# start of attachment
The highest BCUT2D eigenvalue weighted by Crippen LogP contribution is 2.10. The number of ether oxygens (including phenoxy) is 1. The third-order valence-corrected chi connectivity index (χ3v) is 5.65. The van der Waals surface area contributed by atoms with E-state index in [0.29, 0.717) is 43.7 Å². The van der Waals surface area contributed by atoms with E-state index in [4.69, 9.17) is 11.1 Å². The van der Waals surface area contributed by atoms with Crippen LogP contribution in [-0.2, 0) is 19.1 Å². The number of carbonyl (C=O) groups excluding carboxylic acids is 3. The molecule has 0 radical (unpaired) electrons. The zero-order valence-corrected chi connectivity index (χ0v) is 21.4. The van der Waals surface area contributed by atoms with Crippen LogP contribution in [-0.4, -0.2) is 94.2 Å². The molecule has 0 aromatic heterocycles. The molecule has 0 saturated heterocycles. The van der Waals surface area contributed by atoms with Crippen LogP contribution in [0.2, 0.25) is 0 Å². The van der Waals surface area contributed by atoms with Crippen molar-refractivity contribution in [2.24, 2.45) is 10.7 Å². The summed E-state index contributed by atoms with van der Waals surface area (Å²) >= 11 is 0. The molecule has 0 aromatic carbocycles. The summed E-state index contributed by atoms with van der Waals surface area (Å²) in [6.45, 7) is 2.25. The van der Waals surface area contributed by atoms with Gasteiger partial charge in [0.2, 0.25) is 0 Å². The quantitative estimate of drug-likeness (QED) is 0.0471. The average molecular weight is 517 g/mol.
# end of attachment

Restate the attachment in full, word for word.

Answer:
The highest BCUT2D eigenvalue weighted by Crippen LogP contribution is 2.10. The number of ether oxygens (including phenoxy) is 1. The third-order valence-corrected chi connectivity index (χ3v) is 5.65. The van der Waals surface area contributed by atoms with E-state index in [0.29, 0.717) is 43.7 Å². The van der Waals surface area contributed by atoms with E-state index in [4.69, 9.17) is 11.1 Å². The van der Waals surface area contributed by atoms with Crippen LogP contribution in [-0.2, 0) is 19.1 Å². The number of carbonyl (C=O) groups excluding carboxylic acids is 3. The molecule has 0 radical (unpaired) electrons. The zero-order valence-corrected chi connectivity index (χ0v) is 21.4. The van der Waals surface area contributed by atoms with Crippen LogP contribution in [-0.4, -0.2) is 94.2 Å². The molecule has 0 aromatic heterocycles. The molecule has 0 saturated heterocycles. The van der Waals surface area contributed by atoms with Crippen LogP contribution in [0.2, 0.25) is 0 Å². The van der Waals surface area contributed by atoms with Crippen molar-refractivity contribution in [2.24, 2.45) is 10.7 Å². The summed E-state index contributed by atoms with van der Waals surface area (Å²) >= 11 is 0. The molecule has 0 aromatic carbocycles. The summed E-state index contributed by atoms with van der Waals surface area (Å²) in [6.45, 7) is 2.25. The van der Waals surface area contributed by atoms with Gasteiger partial charge in [0.2, 0.25) is 0 Å². The quantitative estimate of drug-likeness (QED) is 0.0471. The average molecular weight is 517 g/mol.